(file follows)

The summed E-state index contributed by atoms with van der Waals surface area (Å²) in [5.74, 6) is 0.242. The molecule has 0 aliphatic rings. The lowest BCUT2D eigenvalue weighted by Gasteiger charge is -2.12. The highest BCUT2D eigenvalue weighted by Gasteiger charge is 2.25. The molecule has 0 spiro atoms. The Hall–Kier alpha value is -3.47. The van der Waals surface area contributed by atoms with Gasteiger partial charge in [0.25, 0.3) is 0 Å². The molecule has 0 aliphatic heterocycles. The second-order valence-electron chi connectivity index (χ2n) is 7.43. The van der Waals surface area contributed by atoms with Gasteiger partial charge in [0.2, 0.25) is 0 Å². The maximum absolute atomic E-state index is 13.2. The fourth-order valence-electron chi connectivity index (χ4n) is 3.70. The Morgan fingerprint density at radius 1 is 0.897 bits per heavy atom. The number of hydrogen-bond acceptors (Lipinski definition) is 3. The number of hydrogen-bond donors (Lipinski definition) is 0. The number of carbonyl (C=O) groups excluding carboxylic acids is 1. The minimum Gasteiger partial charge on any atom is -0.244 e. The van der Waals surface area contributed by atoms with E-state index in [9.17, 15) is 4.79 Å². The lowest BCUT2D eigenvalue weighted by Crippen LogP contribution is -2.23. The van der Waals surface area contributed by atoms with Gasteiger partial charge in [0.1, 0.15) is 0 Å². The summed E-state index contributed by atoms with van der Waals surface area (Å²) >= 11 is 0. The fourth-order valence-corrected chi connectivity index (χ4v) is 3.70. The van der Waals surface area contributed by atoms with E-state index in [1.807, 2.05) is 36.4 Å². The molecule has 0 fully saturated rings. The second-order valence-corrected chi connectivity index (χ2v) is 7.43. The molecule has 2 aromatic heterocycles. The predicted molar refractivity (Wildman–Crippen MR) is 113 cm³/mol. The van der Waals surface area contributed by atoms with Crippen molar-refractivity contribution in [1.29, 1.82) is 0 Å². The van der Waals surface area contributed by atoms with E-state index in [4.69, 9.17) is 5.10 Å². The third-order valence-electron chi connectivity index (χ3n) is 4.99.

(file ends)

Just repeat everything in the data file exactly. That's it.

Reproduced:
The summed E-state index contributed by atoms with van der Waals surface area (Å²) in [5.74, 6) is 0.242. The molecule has 0 aliphatic rings. The lowest BCUT2D eigenvalue weighted by Gasteiger charge is -2.12. The highest BCUT2D eigenvalue weighted by Gasteiger charge is 2.25. The molecule has 0 spiro atoms. The Hall–Kier alpha value is -3.47. The van der Waals surface area contributed by atoms with Gasteiger partial charge in [0.25, 0.3) is 0 Å². The molecule has 0 aliphatic heterocycles. The second-order valence-electron chi connectivity index (χ2n) is 7.43. The van der Waals surface area contributed by atoms with Gasteiger partial charge in [0.2, 0.25) is 0 Å². The maximum absolute atomic E-state index is 13.2. The fourth-order valence-electron chi connectivity index (χ4n) is 3.70. The Morgan fingerprint density at radius 1 is 0.897 bits per heavy atom. The number of hydrogen-bond acceptors (Lipinski definition) is 3. The number of hydrogen-bond donors (Lipinski definition) is 0. The number of carbonyl (C=O) groups excluding carboxylic acids is 1. The minimum Gasteiger partial charge on any atom is -0.244 e. The van der Waals surface area contributed by atoms with E-state index in [9.17, 15) is 4.79 Å². The lowest BCUT2D eigenvalue weighted by Crippen LogP contribution is -2.23. The van der Waals surface area contributed by atoms with Gasteiger partial charge in [0.1, 0.15) is 0 Å². The summed E-state index contributed by atoms with van der Waals surface area (Å²) >= 11 is 0. The fourth-order valence-corrected chi connectivity index (χ4v) is 3.70. The van der Waals surface area contributed by atoms with E-state index in [1.807, 2.05) is 36.4 Å². The molecule has 0 fully saturated rings. The second-order valence-corrected chi connectivity index (χ2v) is 7.43. The molecule has 2 aromatic heterocycles. The predicted molar refractivity (Wildman–Crippen MR) is 113 cm³/mol. The van der Waals surface area contributed by atoms with Crippen molar-refractivity contribution in [1.29, 1.82) is 0 Å². The van der Waals surface area contributed by atoms with E-state index in [4.69, 9.17) is 5.10 Å². The third-order valence-electron chi connectivity index (χ3n) is 4.99.